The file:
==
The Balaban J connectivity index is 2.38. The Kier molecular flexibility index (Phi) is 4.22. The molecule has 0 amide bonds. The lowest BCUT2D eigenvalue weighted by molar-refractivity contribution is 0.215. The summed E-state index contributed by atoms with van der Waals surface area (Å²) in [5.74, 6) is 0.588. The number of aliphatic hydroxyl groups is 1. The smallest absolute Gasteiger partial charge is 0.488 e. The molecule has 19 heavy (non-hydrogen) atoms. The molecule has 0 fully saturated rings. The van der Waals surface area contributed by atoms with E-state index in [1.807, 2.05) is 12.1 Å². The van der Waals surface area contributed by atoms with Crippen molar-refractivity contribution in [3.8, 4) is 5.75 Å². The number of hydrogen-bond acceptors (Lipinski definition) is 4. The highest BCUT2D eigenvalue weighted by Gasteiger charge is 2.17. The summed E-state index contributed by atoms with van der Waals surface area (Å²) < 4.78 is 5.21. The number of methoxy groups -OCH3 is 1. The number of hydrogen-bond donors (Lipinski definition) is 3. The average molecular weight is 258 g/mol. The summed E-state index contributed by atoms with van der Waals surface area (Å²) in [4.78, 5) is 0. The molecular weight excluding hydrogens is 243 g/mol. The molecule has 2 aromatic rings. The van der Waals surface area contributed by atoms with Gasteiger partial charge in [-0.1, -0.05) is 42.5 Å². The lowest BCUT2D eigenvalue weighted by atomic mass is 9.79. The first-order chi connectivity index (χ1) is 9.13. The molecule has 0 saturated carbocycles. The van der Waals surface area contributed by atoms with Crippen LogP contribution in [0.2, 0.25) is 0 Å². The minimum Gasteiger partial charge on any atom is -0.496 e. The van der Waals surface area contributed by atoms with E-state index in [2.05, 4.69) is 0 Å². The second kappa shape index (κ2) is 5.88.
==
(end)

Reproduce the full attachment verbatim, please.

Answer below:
The Balaban J connectivity index is 2.38. The Kier molecular flexibility index (Phi) is 4.22. The molecule has 0 amide bonds. The lowest BCUT2D eigenvalue weighted by molar-refractivity contribution is 0.215. The summed E-state index contributed by atoms with van der Waals surface area (Å²) in [5.74, 6) is 0.588. The number of aliphatic hydroxyl groups is 1. The smallest absolute Gasteiger partial charge is 0.488 e. The molecule has 19 heavy (non-hydrogen) atoms. The molecule has 0 fully saturated rings. The van der Waals surface area contributed by atoms with E-state index in [1.807, 2.05) is 12.1 Å². The van der Waals surface area contributed by atoms with Crippen molar-refractivity contribution in [3.8, 4) is 5.75 Å². The number of hydrogen-bond acceptors (Lipinski definition) is 4. The highest BCUT2D eigenvalue weighted by Gasteiger charge is 2.17. The summed E-state index contributed by atoms with van der Waals surface area (Å²) < 4.78 is 5.21. The number of methoxy groups -OCH3 is 1. The number of hydrogen-bond donors (Lipinski definition) is 3. The average molecular weight is 258 g/mol. The summed E-state index contributed by atoms with van der Waals surface area (Å²) in [4.78, 5) is 0. The molecular weight excluding hydrogens is 243 g/mol. The molecule has 2 aromatic rings. The van der Waals surface area contributed by atoms with Gasteiger partial charge in [-0.1, -0.05) is 42.5 Å². The lowest BCUT2D eigenvalue weighted by atomic mass is 9.79. The first-order chi connectivity index (χ1) is 9.13. The molecule has 0 saturated carbocycles. The van der Waals surface area contributed by atoms with Crippen LogP contribution in [0.2, 0.25) is 0 Å². The minimum Gasteiger partial charge on any atom is -0.496 e. The van der Waals surface area contributed by atoms with E-state index in [2.05, 4.69) is 0 Å². The second kappa shape index (κ2) is 5.88.